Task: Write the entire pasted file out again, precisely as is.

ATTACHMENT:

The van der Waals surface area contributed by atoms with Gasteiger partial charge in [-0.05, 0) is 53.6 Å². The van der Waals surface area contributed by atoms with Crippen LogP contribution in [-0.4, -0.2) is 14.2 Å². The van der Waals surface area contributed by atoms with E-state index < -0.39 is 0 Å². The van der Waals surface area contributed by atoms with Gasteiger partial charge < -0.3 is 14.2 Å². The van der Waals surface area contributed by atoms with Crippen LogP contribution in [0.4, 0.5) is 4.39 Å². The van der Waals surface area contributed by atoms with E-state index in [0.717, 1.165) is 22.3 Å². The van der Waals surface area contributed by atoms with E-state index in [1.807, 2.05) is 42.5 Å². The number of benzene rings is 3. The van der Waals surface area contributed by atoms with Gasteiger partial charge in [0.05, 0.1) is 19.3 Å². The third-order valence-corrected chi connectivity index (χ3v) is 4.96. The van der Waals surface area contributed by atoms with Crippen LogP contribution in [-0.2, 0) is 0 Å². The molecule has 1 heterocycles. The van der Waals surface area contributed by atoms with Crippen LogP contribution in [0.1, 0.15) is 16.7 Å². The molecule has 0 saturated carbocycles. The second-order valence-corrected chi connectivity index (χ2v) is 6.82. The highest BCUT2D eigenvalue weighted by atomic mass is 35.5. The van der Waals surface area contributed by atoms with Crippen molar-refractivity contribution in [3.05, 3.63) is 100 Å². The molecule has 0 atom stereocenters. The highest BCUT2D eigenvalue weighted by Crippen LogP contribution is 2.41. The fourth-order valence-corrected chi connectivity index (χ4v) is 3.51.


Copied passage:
The van der Waals surface area contributed by atoms with Gasteiger partial charge in [-0.05, 0) is 53.6 Å². The van der Waals surface area contributed by atoms with Crippen LogP contribution in [-0.4, -0.2) is 14.2 Å². The van der Waals surface area contributed by atoms with E-state index < -0.39 is 0 Å². The van der Waals surface area contributed by atoms with Gasteiger partial charge < -0.3 is 14.2 Å². The van der Waals surface area contributed by atoms with Crippen LogP contribution in [0.4, 0.5) is 4.39 Å². The van der Waals surface area contributed by atoms with E-state index in [0.717, 1.165) is 22.3 Å². The van der Waals surface area contributed by atoms with E-state index in [1.807, 2.05) is 42.5 Å². The number of benzene rings is 3. The van der Waals surface area contributed by atoms with Gasteiger partial charge in [0.05, 0.1) is 19.3 Å². The third-order valence-corrected chi connectivity index (χ3v) is 4.96. The van der Waals surface area contributed by atoms with Crippen LogP contribution in [-0.2, 0) is 0 Å². The molecule has 1 heterocycles. The van der Waals surface area contributed by atoms with Crippen LogP contribution in [0.1, 0.15) is 16.7 Å². The molecule has 0 saturated carbocycles. The second-order valence-corrected chi connectivity index (χ2v) is 6.82. The highest BCUT2D eigenvalue weighted by atomic mass is 35.5. The van der Waals surface area contributed by atoms with Crippen molar-refractivity contribution in [3.05, 3.63) is 100 Å². The molecule has 0 atom stereocenters. The highest BCUT2D eigenvalue weighted by Crippen LogP contribution is 2.41. The fourth-order valence-corrected chi connectivity index (χ4v) is 3.51.